A pleasant Amish romance. Only novella length and I would have preferred a much longer story with more time taken in developing the characters. The prA pleasant Amish romance. Only novella length and I would have preferred a much longer story with more time taken in developing the characters. The price was right though -- this was a free book from Amazon....more
Too short. It was more of a "vignette" that a story in that there was really no conclusion. Even though this is #0.5, a prequel to the series, I recomToo short. It was more of a "vignette" that a story in that there was really no conclusion. Even though this is #0.5, a prequel to the series, I recommend reading it *after* reading The Girl Who Never Was. Otherwise you're likely to be confused about the setting....more
Told in the first person, Tandy Angel describes the events following the murder of her parents as they slept in their penthouse apartment. Doors wereTold in the first person, Tandy Angel describes the events following the murder of her parents as they slept in their penthouse apartment. Doors were locked, alarms were set, and there's no evidence of an intruder. The only other people in the apartment were fifteen-year-old Tandy, her twin brother Harry, their younger brother Hugo, and Mrs. Angel's personal assistant. With the police looking at Tandy as the most likely suspect, she realizes that it may be up to her to discover the motive and track down the killer.
I received a copy of Confessions of a Murder Suspect in the Summer 2015 YA Audiobook give-away by SYNC. Listening to the story was enjoyable. At first, I was a little bit put off by the reader's rather flat delivery, but as Tandy's character is revealed through the narrative, it becomes obvious that it's exactly the voice that was required. Any other style and the narrator would not have been true to the character. I'm planning on borrowing the second book in this series from the library. ...more
When I saw that an advanced reader's copy of Nancy Kress's new novella, Yesterday's Kin was available at NetGalley, I jumped at the chance to read and
When I saw that an advanced reader's copy of Nancy Kress's new novella, Yesterday's Kin was available at NetGalley, I jumped at the chance to read and review it. I tend to avoid shorter works, but I will make an exception when the author is one whose previous works I've enjoyed. Nancy Kress is one of those authors.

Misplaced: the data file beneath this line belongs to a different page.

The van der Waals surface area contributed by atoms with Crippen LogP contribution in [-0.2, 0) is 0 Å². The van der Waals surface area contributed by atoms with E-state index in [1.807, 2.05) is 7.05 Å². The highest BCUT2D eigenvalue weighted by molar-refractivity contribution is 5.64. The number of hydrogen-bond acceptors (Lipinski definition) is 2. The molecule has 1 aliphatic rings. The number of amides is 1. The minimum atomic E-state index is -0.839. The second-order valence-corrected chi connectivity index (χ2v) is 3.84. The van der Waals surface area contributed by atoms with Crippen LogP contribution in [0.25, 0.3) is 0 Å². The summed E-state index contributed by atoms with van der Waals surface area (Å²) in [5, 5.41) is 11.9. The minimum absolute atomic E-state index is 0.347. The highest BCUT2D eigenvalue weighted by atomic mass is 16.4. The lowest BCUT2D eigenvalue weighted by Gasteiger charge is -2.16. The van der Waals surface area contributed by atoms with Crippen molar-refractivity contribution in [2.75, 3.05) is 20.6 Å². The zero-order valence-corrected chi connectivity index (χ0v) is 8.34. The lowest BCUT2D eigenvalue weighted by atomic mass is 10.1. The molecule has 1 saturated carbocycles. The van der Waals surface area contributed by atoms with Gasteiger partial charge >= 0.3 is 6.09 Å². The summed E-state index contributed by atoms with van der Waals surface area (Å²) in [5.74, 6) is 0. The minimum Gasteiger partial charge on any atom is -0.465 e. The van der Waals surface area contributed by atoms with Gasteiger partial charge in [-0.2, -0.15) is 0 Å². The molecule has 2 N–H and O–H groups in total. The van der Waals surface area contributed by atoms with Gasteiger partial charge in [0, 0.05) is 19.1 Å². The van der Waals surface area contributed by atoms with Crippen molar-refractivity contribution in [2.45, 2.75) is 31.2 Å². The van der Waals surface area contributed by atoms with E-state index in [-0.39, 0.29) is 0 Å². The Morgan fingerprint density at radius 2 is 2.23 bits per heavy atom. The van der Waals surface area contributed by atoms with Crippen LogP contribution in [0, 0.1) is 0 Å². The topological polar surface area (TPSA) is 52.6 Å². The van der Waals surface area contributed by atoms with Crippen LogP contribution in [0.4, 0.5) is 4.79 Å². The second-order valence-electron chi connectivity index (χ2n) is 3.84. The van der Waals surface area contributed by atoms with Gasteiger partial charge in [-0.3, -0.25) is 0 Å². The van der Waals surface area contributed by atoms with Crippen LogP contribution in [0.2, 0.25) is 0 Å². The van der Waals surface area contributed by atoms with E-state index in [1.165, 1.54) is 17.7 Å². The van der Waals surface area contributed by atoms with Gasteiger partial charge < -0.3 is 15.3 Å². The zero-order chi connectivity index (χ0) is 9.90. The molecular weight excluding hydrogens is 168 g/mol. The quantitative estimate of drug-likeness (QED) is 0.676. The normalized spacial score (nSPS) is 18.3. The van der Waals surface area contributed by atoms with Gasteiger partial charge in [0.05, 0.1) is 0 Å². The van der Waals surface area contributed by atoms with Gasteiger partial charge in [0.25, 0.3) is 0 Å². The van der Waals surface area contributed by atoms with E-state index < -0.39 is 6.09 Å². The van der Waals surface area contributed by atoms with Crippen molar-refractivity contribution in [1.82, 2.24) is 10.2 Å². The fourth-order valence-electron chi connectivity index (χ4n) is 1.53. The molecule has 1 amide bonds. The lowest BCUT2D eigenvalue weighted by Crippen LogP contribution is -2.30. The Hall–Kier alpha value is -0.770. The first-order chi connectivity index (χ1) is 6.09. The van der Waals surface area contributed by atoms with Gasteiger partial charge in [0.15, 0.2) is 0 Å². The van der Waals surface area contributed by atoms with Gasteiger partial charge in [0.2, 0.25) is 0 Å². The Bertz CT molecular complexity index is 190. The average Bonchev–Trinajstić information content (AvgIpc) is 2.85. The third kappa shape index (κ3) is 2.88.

Yesterday's Kin begins shortly after humanity's first encounter with aliens whom humans have dubbed “Denebs”. They have arrived, contacted world leaders through the U.N. and set up an embassy in the harbor near the UN building. But that's it. They hold conversations with humans through the U.N. and offer friendship and aid, but have not allowed any visual or in-person contact. Then, Marianne Jenner publishes a paper describing the discovery of a mitochondrial haplogroup in the humam genome. Shortly thereafter, the aliens invite her to visit their embassy. While there, they disclose that Earth will shortly pass through a cloud of spores carrying a virus deadly to humans as well as the aliens—proposing that humans collaborate with them to develop a cure.
All-in-all, this is an well-written story which has given me a lot to think about. I have to say that I enjoyed this book, but it left me wanting more. I would have liked to know more about the aliens and more about Marianne's children who play important roles throughout the story. Should Kress decide to expand the book to a full-length novel, I'd love to read it. Or, if there are more stories to be told about the Denebs themselves and the possible continued interactions between humans and Denebs, that might satisfy me. Are you listening, Ms. Kress?
By the way, the author has blogged at SF Signal about her fascination with genetic engineering and why she writes about it.
Ana Delgado Briones, Anita to family and friends, married a charming maharaja. Almost overnight she was transformed from a cabaret performer to a queeAna Delgado Briones, Anita to family and friends, married a charming maharaja. Almost overnight she was transformed from a cabaret performer to a queen of a remote Indian kingdom in the Punjab. Javier Moro tells her story, based on actual events, transporting the reader to the India of the Maharajas. Along the way, he shows the conflict between traditions centuries old and the lure of European lifestyles. The story of Anita and the maharaja of Kapurthala is not just a love story, but also one that shows the clash of cultures, especially the growing tension between the British and the Indian Maharajas.
Right there on the cover it says “A Novel”, but this book has the feel of a scholarly text, complete with footnotes. The author has delivered an appealing work, combining information from a number of historical sources including Anita's own diaries to tell the story of a teen-aged girl who fell in love with a king, only to discover that her life as a queen turns out quite differently from her day dreams.
Ultimately this is an impressive story about the end of an era in Indian history. For the first time, I had been shown the withdrawal of the British from India through the eyes of a ruler of an Indian state. I heartily recommend this book to readers who are interested in the human side of world events. ...more